You are here

ecological movements and organizations

The environment movement we have, and the one we need

By James Plested - Red Flag, January 3, 2021

The ecological crisis—the disasters of earth, water, air and fire that are afflicting the global environment and the human society that depends on it—is a crisis of capitalism’s making. Karl Marx famously described capital as coming into the world “dripping from head to foot, from every pore, with blood and dirt”. There is no doubt that, just as it came, so too must it go. If we fail, in the coming years and decades, to vanquish the beast of capital that is rapidly degrading Earth’s natural life support systems, it will propel us into a catastrophe that will make the rivers of blood and dirt of capitalism’s first emergence seem like a mere trickle.

Varieties of this apocalyptic vision are shared by many who regard themselves as part of the environment movement. What isn’t widely shared is the identification of capitalism as being the root of the problem. This is a major barrier to winning the radical change we need.

The core, destructive dynamics of capitalism—whether the insatiable drive to short-term profit and the accompanying pressure to minimise costs, the competitive and militarised global scramble for resources or the waste inherent in the chaotic operation of the market—lie at the heart of all the existential environmental challenges we face. As long as we allow our societies to be ruled by these dynamics, we may achieve a little progress here or there, but it won’t be enough to halt the overall slide towards disaster. 

Webinar: Fighting the Climate Crisis in a Pandemic

Just Transitions, Power and Politics

Unions and Youth together: A Just Transition for climate ambition

Workers and Just Transition: A Global View

By various - Labor Network for Sustainability, December 5, 2021

With the election of a President who acknowledges the threats of climate change and of ongoing economic devastation for working people, we have an opportunity to seriously address how to make a transition to a climate-safe, socially-just, worker-friendly society. The primary objective of the Just Transition Listening Project (JTLP) is to ensure workers and community voices are central to the conversation of a Green New Deal and other climate policies. 

On Saturday, Dec. 5 at 12 p.m. Eastern, the Labor Network for Sustainability and the JTLP Organizing Committee will bring together labor and policy leaders to share perspectives, stories, and strategies from the frontlines of the struggle for a just transition globally. This will be the sixth webinar in the JTLP series. In addition to the webinar series we conducted interviews with more than 100 community leaders and workers to learn of their experiences and perspectives on Just Transition. Our report from these interviews will be available in January.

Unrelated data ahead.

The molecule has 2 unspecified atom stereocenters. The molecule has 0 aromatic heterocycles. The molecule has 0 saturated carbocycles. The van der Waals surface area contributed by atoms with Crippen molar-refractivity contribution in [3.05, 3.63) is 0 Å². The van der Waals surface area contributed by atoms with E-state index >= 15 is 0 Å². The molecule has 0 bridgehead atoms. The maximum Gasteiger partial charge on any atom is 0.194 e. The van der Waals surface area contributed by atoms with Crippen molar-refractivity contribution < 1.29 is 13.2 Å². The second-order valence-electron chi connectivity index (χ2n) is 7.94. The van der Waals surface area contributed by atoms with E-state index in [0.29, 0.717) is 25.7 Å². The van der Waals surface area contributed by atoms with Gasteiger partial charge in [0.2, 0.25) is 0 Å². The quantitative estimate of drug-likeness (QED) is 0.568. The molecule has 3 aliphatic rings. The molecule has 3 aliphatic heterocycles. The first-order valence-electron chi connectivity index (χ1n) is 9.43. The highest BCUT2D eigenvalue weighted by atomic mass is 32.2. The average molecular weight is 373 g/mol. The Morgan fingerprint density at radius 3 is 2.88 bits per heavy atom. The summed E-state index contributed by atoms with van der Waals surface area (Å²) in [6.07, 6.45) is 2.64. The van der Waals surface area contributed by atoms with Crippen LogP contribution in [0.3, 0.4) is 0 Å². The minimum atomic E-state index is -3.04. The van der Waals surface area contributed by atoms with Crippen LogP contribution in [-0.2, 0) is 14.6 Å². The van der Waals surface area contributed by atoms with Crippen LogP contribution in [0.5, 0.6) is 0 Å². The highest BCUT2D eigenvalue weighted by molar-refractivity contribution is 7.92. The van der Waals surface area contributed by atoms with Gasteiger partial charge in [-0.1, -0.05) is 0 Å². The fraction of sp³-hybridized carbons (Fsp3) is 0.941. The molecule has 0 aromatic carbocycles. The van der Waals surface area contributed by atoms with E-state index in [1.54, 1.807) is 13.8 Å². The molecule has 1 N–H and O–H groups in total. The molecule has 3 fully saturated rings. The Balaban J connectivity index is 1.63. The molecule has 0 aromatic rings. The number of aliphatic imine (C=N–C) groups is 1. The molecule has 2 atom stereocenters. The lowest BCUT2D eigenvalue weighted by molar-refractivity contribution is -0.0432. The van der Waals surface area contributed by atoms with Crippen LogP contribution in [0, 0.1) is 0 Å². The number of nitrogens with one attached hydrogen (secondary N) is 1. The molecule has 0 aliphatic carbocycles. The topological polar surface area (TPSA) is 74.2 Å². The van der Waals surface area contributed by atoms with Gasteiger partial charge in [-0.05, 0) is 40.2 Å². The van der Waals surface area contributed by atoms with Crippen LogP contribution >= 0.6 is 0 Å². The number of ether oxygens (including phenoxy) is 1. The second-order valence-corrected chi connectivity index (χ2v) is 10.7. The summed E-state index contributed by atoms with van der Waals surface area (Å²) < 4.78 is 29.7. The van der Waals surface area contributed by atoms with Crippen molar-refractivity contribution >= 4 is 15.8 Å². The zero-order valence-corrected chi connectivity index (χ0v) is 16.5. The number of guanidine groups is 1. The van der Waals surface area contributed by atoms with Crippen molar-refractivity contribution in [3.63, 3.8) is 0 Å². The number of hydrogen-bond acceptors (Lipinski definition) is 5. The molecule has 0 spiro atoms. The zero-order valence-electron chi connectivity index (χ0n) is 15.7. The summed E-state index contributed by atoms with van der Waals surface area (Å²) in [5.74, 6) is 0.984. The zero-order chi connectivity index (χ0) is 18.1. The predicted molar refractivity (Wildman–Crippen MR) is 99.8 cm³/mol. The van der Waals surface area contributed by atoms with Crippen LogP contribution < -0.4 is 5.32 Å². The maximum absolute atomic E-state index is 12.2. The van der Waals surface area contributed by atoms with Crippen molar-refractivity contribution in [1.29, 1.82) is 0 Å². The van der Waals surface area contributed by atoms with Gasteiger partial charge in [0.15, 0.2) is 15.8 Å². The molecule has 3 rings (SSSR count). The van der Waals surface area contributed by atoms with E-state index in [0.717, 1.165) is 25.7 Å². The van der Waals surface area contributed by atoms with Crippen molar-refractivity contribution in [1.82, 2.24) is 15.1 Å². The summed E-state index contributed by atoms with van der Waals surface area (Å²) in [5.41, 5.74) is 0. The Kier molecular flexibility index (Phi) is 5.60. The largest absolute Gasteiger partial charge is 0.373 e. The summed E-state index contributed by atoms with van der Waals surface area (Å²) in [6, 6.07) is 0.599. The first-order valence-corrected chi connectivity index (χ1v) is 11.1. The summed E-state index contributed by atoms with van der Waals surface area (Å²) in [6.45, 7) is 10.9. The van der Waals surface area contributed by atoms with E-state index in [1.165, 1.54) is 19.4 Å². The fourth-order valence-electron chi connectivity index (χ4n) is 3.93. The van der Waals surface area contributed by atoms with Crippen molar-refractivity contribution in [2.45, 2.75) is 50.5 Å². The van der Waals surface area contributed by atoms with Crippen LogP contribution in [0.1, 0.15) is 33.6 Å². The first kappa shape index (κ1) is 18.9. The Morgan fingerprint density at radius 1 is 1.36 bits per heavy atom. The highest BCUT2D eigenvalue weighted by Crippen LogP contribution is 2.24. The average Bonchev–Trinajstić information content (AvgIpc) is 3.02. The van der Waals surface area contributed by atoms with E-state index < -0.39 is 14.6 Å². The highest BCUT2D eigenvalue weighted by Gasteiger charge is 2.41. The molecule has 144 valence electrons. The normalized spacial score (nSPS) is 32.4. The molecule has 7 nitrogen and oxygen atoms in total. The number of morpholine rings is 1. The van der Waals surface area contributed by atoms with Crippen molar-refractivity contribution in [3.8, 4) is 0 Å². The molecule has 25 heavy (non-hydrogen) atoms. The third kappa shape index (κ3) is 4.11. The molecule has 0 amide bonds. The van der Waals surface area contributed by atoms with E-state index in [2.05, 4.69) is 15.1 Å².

From the experiences of metalworkers in South Africa to the coal miners in Spain, to workers across sectors in Latin America and across the world, the struggle for a just transition is truly global. In order to effectively address the worldwide transitions we are facing in our jobs, environments, and homes, we must demand a worldwide response. Join us on Saturday, Dec. 5 as we learn from each other and set the stage for finalizing and distributing our report to help us win the struggle to protect jobs, communities and the right to thrive as we work toward a society that is ecologically sustainable and just. 

Frontlines Climate Justice Executive Action Platform

By staff - Demos, July 22, 2020

As communities across the country, as well as countless people all over the world, face accelerating impacts and risks of climate change, federal, state, and local leadership in the United States is critically important for advancing immediate and aggressive climate action in public policy.

The science shows we no longer have the luxury to act incrementally. We must rapidly transform every sector of society if we are to limit global warming to 1.5 degrees Celsius. But urgent action on climate change cannot come at a price of expedience and further sacrifice for frontline communities. Frontline communities are primarily communities of color, indigenous communities, and struggling working-class communities most impacted by fossil fuel pollution and climate change—which are all the more vulnerable due to historic and continuing racism, segregation, and socioeconomic inequity.

In tackling the urgency of the climate crisis, prioritizing the most impacted communities for the protections and benefits of an economy-wide renewable energy transition is a moral imperative. This is, in large part, the meaning of a “just transition.” The economic transition we need to reverse the climate crisis must not leave behind impacted communities and workers. Racial and economic equity must be at the core of all climate solutions.